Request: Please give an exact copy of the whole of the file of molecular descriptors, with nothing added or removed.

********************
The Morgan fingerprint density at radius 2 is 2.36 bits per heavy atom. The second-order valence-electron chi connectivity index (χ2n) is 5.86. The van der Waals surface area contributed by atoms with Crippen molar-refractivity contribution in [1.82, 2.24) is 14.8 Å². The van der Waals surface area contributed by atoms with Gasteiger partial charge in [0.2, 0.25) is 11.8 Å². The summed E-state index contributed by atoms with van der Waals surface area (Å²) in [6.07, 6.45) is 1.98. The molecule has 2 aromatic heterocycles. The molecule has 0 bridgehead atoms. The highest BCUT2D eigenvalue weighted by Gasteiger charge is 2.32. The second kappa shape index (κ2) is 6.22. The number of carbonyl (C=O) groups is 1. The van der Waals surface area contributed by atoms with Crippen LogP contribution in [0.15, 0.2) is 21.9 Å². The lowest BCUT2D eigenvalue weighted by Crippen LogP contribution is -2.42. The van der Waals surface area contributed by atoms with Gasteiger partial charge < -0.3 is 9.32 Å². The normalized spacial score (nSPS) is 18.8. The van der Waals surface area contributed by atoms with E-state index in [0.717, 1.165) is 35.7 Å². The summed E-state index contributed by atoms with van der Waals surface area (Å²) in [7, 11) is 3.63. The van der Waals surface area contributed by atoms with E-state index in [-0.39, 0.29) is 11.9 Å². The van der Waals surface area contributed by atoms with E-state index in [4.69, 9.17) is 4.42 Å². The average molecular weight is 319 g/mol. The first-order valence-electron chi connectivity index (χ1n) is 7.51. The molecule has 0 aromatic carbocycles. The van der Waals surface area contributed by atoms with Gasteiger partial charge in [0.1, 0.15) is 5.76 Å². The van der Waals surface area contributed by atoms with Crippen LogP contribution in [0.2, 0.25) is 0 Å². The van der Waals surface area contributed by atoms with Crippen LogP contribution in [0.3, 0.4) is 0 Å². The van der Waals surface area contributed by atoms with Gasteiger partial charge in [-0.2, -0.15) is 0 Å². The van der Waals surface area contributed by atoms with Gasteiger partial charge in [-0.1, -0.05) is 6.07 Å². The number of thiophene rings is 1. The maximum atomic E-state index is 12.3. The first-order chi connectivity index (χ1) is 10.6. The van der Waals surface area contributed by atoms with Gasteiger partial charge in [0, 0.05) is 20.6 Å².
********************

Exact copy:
The Morgan fingerprint density at radius 2 is 2.36 bits per heavy atom. The second-order valence-electron chi connectivity index (χ2n) is 5.86. The van der Waals surface area contributed by atoms with Crippen molar-refractivity contribution in [1.82, 2.24) is 14.8 Å². The van der Waals surface area contributed by atoms with Gasteiger partial charge in [0.2, 0.25) is 11.8 Å². The summed E-state index contributed by atoms with van der Waals surface area (Å²) in [6.07, 6.45) is 1.98. The molecule has 2 aromatic heterocycles. The molecule has 0 bridgehead atoms. The highest BCUT2D eigenvalue weighted by Gasteiger charge is 2.32. The second kappa shape index (κ2) is 6.22. The number of carbonyl (C=O) groups is 1. The van der Waals surface area contributed by atoms with Crippen LogP contribution in [0.15, 0.2) is 21.9 Å². The lowest BCUT2D eigenvalue weighted by Crippen LogP contribution is -2.42. The van der Waals surface area contributed by atoms with Gasteiger partial charge < -0.3 is 9.32 Å². The normalized spacial score (nSPS) is 18.8. The van der Waals surface area contributed by atoms with E-state index in [0.717, 1.165) is 35.7 Å². The summed E-state index contributed by atoms with van der Waals surface area (Å²) in [7, 11) is 3.63. The van der Waals surface area contributed by atoms with E-state index in [-0.39, 0.29) is 11.9 Å². The van der Waals surface area contributed by atoms with E-state index in [4.69, 9.17) is 4.42 Å². The average molecular weight is 319 g/mol. The first-order valence-electron chi connectivity index (χ1n) is 7.51. The molecule has 0 aromatic carbocycles. The van der Waals surface area contributed by atoms with Gasteiger partial charge in [0.1, 0.15) is 5.76 Å². The van der Waals surface area contributed by atoms with Crippen LogP contribution in [0.2, 0.25) is 0 Å². The van der Waals surface area contributed by atoms with Crippen LogP contribution in [0.3, 0.4) is 0 Å². The van der Waals surface area contributed by atoms with Gasteiger partial charge in [-0.2, -0.15) is 0 Å². The van der Waals surface area contributed by atoms with Gasteiger partial charge in [-0.1, -0.05) is 6.07 Å². The number of thiophene rings is 1. The maximum atomic E-state index is 12.3. The first-order chi connectivity index (χ1) is 10.6. The van der Waals surface area contributed by atoms with Gasteiger partial charge in [0, 0.05) is 20.6 Å².